We recommend you spend at least 154 hours studying independently. This is around 9.5 hours a week over the duration of the module.

Assessment

On this module, you'll be assessed through:

  • a 700-word written assignment (30% of final mark)
  • a 1,500-word coursework exercise (70% of final mark)

Year 2

Core modules

What you'll do

The module will focus on how to develop a feature, with an introduction on specific types of features content. gain during the module will help you meet the requirements of the National Council for the Training of Journalists.

What you'll learn

When you complete this module successfully, you'll be able to:

  • Write a review for a chosen publication, to deadline
  • Demonstrate journalistic skills and judgement when selecting a feature for a named publication
  • Produce a feature to an editorial standard suitable for a named media platform and audience
  • Critically evaluate the differing needs of audiences across print and digital media organisations
  • Demonstrate an understanding of the role of features content in engaging audiences, driving traffic and generating revenue
  • Learn and apply different research methods used in Journalism and Media studies and produce a research proposal
Teaching activities

On this module you'll attend practical classes, workshops and tutorials.

Independent study time

We recommend you spend at least 153 hours studying independently. This is around 9 hours a week over the duration of the module.

Assessment

On this module, you'll be assessed through:

  • a 250-word coursework exercise (20% of final mark)
  • a 1,500-word coursework exercise (40% of final mark)
  • a 750-word coursework exercise (40% of final mark)

What you'll do

This module prepares you for the National Council for the Training of Journalists professional examinations in Essential Media Law and Regulation and Media Law: Court Reporting. It contributes to your understanding of the NCTJ’s Ethics and Regulation module, and you will also develop shorthand skills in preparation for the NCTJ exams in shorthand, a core part of the NCTJ’s Diploma in Journalism.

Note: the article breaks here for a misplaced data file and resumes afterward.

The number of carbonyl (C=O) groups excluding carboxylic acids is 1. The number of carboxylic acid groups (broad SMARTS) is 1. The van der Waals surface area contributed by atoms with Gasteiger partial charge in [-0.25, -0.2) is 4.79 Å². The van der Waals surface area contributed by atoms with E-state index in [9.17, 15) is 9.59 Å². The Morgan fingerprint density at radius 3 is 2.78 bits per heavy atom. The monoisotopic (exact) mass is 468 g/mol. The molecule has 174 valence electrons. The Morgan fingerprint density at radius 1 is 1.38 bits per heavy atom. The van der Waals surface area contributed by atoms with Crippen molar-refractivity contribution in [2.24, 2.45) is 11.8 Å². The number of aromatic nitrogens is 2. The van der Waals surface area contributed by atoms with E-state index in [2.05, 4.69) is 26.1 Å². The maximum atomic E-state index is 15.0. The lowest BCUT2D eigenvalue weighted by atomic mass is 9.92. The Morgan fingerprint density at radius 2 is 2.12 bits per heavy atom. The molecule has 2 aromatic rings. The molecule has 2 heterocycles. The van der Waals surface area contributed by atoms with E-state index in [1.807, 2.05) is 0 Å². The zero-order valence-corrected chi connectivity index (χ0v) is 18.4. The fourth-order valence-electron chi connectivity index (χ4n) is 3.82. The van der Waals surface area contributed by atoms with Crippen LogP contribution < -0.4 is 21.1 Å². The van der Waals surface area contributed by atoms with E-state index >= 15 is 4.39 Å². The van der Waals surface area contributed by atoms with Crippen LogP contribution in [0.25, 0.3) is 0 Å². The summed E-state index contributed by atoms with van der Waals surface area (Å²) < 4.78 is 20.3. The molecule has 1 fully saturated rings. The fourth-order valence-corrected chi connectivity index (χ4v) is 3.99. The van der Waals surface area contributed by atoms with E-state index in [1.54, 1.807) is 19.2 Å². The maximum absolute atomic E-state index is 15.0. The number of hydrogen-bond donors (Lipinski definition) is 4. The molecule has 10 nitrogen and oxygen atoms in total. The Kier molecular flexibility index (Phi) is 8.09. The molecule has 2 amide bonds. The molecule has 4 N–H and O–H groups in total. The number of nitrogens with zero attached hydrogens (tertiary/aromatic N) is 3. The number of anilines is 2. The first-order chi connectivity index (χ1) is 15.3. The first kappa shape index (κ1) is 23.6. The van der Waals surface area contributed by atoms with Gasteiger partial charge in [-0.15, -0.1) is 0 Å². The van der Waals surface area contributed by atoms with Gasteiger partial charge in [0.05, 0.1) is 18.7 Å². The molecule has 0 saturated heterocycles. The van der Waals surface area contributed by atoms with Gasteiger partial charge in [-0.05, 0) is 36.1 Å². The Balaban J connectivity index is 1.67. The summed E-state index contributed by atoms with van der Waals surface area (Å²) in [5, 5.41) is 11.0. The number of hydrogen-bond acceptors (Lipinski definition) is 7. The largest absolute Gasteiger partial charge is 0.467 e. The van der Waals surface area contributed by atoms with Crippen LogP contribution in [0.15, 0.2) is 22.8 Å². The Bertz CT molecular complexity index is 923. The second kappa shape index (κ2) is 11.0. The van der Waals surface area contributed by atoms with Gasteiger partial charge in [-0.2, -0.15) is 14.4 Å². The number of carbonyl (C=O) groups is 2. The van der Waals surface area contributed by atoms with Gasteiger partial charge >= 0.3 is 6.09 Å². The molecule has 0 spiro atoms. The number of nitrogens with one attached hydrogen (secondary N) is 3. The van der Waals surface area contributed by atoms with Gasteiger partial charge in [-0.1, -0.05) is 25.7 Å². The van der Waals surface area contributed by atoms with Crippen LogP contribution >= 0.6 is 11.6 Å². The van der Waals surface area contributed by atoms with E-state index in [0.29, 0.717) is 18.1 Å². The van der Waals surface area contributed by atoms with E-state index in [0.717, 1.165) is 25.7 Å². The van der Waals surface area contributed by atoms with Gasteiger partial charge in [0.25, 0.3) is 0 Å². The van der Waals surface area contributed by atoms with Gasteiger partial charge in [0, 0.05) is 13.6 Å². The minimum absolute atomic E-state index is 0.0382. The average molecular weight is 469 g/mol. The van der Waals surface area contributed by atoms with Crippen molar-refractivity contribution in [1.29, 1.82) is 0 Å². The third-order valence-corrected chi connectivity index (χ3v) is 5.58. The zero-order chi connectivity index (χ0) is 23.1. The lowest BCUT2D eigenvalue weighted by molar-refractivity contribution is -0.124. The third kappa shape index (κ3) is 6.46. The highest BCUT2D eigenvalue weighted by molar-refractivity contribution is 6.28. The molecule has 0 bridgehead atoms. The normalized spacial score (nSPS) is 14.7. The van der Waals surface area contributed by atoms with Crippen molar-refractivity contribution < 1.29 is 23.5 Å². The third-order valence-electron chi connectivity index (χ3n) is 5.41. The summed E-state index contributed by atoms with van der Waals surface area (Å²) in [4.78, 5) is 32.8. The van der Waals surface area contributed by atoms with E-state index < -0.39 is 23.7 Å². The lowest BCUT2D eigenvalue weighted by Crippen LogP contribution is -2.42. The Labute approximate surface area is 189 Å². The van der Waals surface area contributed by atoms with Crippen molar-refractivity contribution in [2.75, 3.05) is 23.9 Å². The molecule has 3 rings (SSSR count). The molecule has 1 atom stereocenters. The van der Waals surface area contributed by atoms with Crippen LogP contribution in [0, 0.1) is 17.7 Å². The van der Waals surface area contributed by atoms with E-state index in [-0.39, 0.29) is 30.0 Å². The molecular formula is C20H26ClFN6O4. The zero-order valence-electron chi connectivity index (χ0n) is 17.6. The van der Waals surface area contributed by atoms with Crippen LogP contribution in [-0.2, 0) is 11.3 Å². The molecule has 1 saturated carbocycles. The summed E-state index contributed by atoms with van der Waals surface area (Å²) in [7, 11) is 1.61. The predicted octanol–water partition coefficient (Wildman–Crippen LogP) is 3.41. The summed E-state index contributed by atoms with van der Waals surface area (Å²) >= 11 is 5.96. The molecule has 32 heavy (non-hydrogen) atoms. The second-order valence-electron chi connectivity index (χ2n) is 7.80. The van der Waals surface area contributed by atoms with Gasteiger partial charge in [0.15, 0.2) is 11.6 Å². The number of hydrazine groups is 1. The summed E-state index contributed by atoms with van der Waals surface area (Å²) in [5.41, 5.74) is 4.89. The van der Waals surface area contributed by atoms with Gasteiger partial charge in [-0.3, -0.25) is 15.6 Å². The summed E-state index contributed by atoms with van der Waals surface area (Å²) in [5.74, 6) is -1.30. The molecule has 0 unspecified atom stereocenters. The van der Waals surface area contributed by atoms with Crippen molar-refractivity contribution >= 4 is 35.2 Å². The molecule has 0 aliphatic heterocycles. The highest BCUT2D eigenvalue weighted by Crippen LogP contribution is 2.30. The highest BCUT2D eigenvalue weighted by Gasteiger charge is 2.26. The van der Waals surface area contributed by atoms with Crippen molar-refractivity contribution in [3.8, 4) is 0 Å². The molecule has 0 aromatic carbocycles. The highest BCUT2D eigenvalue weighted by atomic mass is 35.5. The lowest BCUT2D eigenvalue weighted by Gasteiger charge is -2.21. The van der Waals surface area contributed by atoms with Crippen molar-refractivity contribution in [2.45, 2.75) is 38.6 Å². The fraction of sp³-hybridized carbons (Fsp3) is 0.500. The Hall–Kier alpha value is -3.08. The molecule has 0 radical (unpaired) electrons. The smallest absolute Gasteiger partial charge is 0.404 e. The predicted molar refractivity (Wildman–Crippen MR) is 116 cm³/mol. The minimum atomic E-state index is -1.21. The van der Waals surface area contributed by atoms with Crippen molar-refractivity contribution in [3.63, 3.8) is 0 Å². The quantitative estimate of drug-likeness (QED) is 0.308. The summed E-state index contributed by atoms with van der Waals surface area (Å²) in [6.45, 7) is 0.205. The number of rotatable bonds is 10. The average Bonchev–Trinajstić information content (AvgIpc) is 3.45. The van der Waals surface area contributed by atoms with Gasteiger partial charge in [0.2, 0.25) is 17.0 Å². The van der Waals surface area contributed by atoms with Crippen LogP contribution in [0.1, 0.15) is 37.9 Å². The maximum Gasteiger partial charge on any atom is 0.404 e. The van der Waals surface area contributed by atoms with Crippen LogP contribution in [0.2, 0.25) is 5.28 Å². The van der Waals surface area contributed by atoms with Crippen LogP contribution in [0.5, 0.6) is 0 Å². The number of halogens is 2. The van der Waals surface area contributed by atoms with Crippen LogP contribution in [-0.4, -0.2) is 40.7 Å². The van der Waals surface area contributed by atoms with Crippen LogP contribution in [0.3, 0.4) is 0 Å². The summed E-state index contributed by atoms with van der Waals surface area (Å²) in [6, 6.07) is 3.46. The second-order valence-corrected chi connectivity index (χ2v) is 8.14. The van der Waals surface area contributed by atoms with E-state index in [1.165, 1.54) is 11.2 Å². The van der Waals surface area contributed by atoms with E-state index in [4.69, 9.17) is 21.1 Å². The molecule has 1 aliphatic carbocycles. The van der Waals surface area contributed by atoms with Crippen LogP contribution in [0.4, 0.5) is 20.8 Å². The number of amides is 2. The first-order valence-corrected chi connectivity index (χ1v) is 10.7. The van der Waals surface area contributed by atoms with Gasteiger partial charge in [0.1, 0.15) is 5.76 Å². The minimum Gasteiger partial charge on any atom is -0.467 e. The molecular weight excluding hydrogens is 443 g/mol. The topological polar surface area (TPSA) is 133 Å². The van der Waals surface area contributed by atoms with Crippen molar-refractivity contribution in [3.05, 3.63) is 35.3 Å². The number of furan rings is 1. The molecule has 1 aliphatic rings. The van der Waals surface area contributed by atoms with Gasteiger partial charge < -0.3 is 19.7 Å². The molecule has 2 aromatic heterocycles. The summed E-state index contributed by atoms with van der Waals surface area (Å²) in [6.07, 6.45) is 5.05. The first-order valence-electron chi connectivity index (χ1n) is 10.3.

What you'll learn

When you complete this module successfully, you'll be able to:

  • Assess the dangers and defences in key areas of media law which impact on journalists working on a variety of platforms
  • Explain how key reporting restrictions impact on crime and court reporting
  • Examine the current application of media law by the UK news media
  • Analyse scenarios and advise on an appropriate course of action
  • Assess the impact of statutory and voluntary regulatory systems on the UK news media
  • Record information accurately using shorthand
Teaching activities

On this module you'll attend lectures, practical classes and workshops.

Independent study time

We recommend you spend at least 92 hours studying independently. This is around 6 hours a week over the duration of the module.

Assessment

On this module, you'll be assessed through:

  • a 90-minute written exam (65% of final mark)
  • a 1-hour practical skills assessment (35% of final mark)

Optional modules

What you’ll learn

When you complete this module successfully, you'll be able to: